France reportedly detained a British fishing vessel this week as part of an ongoing spat with the United Kingdom over post-Brexit fishing rights.
France's European affairs minister, Clement Beaune, also confirmed that the majority of French ports would no longer be accessible to British boats. Beaune added that three to four ports would remain open to British fishing vessels when the closure takes into effect.
According to France's European affairs minister, they detained two British fishing vessels because they did not respect the rules. One of the vessels was redirected to a French port, and both were also fined.
The second fishing vessel was not registered on the European Union's approved list of UK fishing vessels and was diverted to the French Port of Le Havre, according to CNN.
Owner of fishing vessel slams France
Andrew Brown, director of Macduff Shellfish that owns the detained vessel, claimed that the boat is being used as a pawn in an ongoing dispute between France and Britain.
"On 27 October, Macduff's scallop vessel Cornelis was boarded by the French authorities and ordered into the French port of Le Havre while legally fishing for a scallop in French waters. Access to French waters for the UK scallop fleet is provided under Brexit Fisheries Agreement. Macduff's fishing activity is entirely legal," Brown said via Sky News.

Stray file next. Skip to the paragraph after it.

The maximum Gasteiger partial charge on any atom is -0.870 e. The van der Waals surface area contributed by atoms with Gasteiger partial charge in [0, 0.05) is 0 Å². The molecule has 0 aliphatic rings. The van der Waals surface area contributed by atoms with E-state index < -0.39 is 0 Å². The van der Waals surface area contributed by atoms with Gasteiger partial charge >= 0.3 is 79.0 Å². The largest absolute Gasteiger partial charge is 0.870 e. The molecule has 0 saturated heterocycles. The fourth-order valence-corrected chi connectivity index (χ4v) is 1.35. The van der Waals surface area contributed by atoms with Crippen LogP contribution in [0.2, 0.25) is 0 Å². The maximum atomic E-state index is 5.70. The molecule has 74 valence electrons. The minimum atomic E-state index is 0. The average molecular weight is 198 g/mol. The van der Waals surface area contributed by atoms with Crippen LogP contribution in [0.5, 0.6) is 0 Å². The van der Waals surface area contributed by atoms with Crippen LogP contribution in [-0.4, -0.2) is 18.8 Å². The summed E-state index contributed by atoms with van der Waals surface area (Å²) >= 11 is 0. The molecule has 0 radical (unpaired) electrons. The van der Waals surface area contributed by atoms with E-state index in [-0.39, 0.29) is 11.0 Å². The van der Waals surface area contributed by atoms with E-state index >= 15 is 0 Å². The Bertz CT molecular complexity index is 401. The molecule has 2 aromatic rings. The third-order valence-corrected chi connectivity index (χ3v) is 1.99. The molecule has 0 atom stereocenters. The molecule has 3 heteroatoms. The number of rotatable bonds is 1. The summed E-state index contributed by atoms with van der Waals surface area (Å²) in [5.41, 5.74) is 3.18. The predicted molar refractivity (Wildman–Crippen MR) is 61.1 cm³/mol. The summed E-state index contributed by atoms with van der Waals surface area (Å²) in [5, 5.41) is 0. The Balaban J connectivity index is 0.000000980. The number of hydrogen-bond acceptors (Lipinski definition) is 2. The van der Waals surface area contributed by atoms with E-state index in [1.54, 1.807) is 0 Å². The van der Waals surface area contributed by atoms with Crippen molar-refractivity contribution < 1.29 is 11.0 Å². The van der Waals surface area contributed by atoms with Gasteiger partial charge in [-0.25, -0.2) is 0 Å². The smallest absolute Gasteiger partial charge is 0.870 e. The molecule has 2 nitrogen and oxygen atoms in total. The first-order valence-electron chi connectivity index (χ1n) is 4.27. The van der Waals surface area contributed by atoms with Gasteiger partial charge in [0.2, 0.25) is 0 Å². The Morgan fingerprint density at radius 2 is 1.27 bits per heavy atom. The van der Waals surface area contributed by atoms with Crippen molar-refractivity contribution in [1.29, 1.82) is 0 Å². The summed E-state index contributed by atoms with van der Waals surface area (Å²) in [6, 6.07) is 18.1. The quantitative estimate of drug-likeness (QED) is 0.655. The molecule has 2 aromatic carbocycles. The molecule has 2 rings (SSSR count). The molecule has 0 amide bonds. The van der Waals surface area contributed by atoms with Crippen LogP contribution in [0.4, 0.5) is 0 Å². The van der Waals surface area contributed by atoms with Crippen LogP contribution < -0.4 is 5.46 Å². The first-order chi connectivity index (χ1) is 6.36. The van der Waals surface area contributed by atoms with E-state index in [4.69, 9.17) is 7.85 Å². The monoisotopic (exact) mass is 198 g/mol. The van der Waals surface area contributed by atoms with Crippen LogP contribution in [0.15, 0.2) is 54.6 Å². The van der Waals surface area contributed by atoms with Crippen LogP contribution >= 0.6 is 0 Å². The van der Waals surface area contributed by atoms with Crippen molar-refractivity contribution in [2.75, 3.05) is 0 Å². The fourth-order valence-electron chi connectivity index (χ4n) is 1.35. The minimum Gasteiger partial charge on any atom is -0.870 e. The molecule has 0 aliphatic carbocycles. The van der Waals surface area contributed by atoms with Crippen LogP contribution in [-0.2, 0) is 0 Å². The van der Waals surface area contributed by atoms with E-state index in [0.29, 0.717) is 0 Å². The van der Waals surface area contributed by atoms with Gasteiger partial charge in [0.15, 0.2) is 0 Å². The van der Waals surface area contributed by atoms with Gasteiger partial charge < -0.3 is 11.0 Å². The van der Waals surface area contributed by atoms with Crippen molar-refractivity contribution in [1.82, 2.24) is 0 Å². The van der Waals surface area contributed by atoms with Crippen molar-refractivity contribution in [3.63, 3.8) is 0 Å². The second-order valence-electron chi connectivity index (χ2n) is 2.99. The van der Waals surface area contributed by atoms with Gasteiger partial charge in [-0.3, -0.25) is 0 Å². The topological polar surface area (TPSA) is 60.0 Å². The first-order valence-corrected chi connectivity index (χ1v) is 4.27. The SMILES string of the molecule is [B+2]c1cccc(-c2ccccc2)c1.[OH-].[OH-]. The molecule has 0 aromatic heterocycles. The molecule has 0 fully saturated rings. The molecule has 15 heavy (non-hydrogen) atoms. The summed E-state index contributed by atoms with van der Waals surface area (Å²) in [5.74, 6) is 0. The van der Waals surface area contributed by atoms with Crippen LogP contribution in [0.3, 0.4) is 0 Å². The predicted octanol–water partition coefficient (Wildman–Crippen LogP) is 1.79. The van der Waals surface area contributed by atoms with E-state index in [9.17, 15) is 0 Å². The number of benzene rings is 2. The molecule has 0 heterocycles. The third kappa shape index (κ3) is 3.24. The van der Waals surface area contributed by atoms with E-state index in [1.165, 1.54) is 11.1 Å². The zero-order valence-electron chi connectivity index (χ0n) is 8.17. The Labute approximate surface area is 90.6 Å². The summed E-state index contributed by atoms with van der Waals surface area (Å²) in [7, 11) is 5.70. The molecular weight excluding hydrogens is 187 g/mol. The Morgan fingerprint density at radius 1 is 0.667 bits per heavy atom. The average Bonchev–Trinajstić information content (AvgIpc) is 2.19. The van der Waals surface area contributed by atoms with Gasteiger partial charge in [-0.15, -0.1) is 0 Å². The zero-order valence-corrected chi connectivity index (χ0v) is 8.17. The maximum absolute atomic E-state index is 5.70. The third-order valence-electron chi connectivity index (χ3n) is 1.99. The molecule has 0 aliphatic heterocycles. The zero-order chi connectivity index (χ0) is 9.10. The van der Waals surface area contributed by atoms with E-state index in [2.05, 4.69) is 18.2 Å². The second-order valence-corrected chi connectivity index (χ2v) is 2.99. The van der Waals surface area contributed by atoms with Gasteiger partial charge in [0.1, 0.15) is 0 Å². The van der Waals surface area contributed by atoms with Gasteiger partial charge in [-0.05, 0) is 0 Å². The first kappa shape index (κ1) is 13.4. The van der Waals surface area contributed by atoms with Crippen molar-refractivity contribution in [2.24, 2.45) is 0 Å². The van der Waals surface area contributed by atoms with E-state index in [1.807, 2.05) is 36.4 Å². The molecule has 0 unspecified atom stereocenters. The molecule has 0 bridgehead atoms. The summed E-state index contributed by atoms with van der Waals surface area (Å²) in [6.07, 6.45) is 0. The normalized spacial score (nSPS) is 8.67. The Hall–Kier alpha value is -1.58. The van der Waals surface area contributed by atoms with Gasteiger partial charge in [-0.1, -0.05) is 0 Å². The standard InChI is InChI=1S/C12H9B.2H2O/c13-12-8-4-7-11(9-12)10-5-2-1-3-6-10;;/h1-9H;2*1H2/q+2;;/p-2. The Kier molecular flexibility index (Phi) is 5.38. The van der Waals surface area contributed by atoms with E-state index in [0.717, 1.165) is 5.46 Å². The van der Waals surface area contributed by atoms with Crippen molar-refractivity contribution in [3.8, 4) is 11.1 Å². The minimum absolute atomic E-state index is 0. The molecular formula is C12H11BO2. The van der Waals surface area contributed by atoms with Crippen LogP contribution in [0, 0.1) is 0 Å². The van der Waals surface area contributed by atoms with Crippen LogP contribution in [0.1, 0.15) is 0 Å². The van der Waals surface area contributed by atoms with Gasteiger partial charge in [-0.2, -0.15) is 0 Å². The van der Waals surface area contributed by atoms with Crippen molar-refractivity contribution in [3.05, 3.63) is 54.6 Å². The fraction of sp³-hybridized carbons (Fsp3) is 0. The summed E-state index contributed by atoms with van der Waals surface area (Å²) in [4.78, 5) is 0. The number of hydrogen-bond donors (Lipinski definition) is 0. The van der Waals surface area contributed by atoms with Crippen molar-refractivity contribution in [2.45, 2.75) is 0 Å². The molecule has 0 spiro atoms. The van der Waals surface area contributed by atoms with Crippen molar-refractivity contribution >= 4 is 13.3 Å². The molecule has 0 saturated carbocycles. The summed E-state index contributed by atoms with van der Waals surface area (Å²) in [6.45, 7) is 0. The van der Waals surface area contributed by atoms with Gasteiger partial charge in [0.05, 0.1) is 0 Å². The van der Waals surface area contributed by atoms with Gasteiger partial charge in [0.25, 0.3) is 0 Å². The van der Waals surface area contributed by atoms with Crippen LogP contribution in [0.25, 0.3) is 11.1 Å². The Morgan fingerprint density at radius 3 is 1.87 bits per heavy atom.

Brown added that they are urging the UK government to defend the rights of those working in the fishing industry. They also hope that their fishing rights provided under the Brexit Fisheries Agreement will be respected by the European Union.
Britain responded to the report by saying that they were investigating the matter. After all, Environment Minister George Eustice said that he saw conflicting information regarding the seized vessel.
United Kingdom announces their fishing restrictions
Last month, the United Kingdom was first to announce its decision to allow only a handful of smaller French boats to fish in their coastal water due to the Brexit withdrawal agreement.
Following EU and the UK's separation, the former's boats could only fish in the latter's 6 to 12 nautical mile coastal zone and only if they could demonstrate a proven record of fishing in those areas, according to the Financial Times.
British officials said that they came to a decision after thoroughly investigating the data provided by smaller fishing vessels. The deal also requires boats to prove that they've fished within the zone at least once a year in four of the five years between 2012 and 2016.
France's maritime minister criticizes the United Kingdom
At the time, Annick Girardin, France's maritime minister, condemned the UK's rule. She said that the new rule shows that the British do not want to implement the original conditions of the Brexit agreement despite all the work they have accomplished together.
Girardin added that Britons should not take French fishing hostage for their political gains. But just weeks later, the EU seemingly retaliated against the United Kingdom by detaining two fishing vessels from the country.